yet more quotes & comments

some links, some quotes, some comments, all in one … I pulled various of these articles up several hours ago from various blogs, which I would like to link back to, but windows got closed, systems got rebooted, and to make a long story short I no longer know which link came from where.

  • Molly Ivins writes about SLAPPs and also reminds us of one of my favorite George W. Bush quotes: “There ought to be limits to freedom.” Uttered in response to a parody website. (which it seems is now on hiatus). [link from sideshow]
  • God, I loved this: famous same-sex swan couples: romeo & juliet, of boston’s Public Garden [link from plaid adder war journal 8/12]
  • This Swedish library is loaning lesbians. [Which reminds me of one of my favorite canvas bags/t-shirts seen around ALA: "Nobody knows I'm a librarian."] The library project is called “The Living Library” and allows you to check out various, err, types of people for 45 minutes. Now circulating, a lesbian, a Muslim, an animal rights activist, a gypsy, and some other folks. [link from librarian.net 8/17; see also sbs]
  • John Nichols, “Being Like Bernie” [Sanders], The Nation, 2005/8/15.

    At his best, Sanders succeeds in separating policy from politics and getting to those deeper discussions about the role government can and should play in solving real-life problems– discussions that are usually obscured by partisan maneuvering. That’s the genius of Sanders’s independent status. But it is also a source of frustration. While Sanders backers formed the Vermont Progressive Party, a third-party grouping that holds six seats in the State Legislature, he has never joined the party and has sometimes been slow to embrace its statewide campaigns. While the sense that Sanders is a genuinely free agent serves him well, it raises questions about whether Sanders will ever create not just an alternative candidacy but an alternative politics in his state. “He will not leave a party behind him. So what will be his legacy?” asks Freyne of Seven Days. “I don’t see a next Bernie on the horizon. I don’t see what comes after him. There’s a lot wrapped up in one man, and I don’t know where that gets you in the long run.”

    But Sanders makes no apologies for refusing to be a party man. Yes, of course, he’d like the Democratic Party to be more progressive and for third parties to develop the capacity to pull the political process to the left. But Sanders is not going to wait for the right political moment to arrive. What he’s done is create a model for how an individual candidate can push beyond the narrow boundaries of contemporary politics and connect with voters in the same sense that Progressives and Populists of a century ago–operating within the shells of the Democratic and Republican parties and sometimes outside them–did so successfully.

    ai-yi-yi. i must rant. why should sanders have to leave a party to leave a legacy? his unreconstructed individualism is charming. the man stands for himself. people like and appreciate that in almost anybody and especially in politicians. a party? what do parties stand for? mostly, their own ongoing existence. at any given moment, a party might have a general drift — towards theocracy, say, or corporate welfare. or a party might be a confusing morass of many different opinions and no center. evaluating a party by its platform tells you nothing: who could imagine, reading the RNC platform, that there would be such a group as Log Cabin Republicans? is evaluating a party by its inner circle power brokers any more useful in assessing what a party stands for? the value of political parties lies in certain advantages for their members in furthering their common agenda through pooling resources, power, etc. but once a party is too big to reflect any common agenda for all its members, and has significant disagreement on major policy points among its members, then its continued existence becomes just an exercise in maintaining its own power. so bernie sanders doesn’t do party politics, but manages to get things done, stick to and voice his opinions, and he’s wildly popular. hmm. i think there’s a lesson there.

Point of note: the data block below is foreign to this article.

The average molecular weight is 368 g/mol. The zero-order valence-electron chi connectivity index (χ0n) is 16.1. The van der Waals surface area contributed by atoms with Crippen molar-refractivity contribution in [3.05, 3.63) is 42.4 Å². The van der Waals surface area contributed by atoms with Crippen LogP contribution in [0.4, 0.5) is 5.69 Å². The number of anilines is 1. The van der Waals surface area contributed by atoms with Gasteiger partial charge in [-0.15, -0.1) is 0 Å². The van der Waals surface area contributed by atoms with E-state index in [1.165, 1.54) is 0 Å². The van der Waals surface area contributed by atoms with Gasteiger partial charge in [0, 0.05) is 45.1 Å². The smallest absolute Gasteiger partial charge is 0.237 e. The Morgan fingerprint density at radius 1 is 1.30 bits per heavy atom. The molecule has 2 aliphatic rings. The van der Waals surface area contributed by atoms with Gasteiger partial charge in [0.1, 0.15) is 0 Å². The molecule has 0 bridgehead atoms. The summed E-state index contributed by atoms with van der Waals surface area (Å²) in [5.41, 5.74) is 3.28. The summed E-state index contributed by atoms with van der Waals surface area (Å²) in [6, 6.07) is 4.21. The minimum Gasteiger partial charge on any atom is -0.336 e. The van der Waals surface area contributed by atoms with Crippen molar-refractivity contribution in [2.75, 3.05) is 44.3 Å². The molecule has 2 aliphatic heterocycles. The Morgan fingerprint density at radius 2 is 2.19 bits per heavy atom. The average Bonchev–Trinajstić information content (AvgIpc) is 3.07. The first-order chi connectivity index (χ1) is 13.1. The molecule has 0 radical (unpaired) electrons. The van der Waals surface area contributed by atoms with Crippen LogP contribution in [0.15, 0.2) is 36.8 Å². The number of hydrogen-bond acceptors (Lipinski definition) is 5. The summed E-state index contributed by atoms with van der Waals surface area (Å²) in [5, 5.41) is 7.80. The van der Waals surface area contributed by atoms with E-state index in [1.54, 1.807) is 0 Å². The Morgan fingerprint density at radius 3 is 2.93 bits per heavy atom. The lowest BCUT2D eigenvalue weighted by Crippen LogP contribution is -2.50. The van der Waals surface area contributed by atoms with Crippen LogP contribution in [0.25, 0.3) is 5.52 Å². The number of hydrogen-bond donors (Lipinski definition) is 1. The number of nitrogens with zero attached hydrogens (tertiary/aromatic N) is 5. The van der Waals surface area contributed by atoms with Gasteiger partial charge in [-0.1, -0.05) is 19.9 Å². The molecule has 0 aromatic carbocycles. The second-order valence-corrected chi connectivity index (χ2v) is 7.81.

• Digby, Shameful Indifference, 2005/8/14:

    Memo to those on the right who say the Left supports Islamic fundamentalists: we’re the Godless Heathens, remember? We’re against the religious zealots running governments across the board. Of course, that includes your “base” here in the US too so you’ll have to pardon us for our consistency and ask yourselves why we find you incoherent on this matter.

    Such a useful point. Get rid of the rhetorical labels (“left”, “liberal”, “Republican”, “Islamist”, “Democrats”, and all the various pejorative quasi-puns that conservative blog commenters think are so funny, e.g., “Dims”) and look at specific positions. State control of the press. State control of individual’s sex lives. Specific state positions on individual’s sex lives: same-sex okay or not? Protection of natural resources: important or unimportant? up to the state or the private sector? … and so on. For instance, who’s opposed to non-marital sex, same-sex relations, immodesty in women, indecency on the airwaves; and supportive of patriarchal households, tending to form personality cults around strong authoritarian leaders, pro-military/violence, pro-government entanglements with religion. With so much in common, I guess I should be happy that Islamic and Christian fundamentalists don’t get along better. Hooray for doctrines & deities!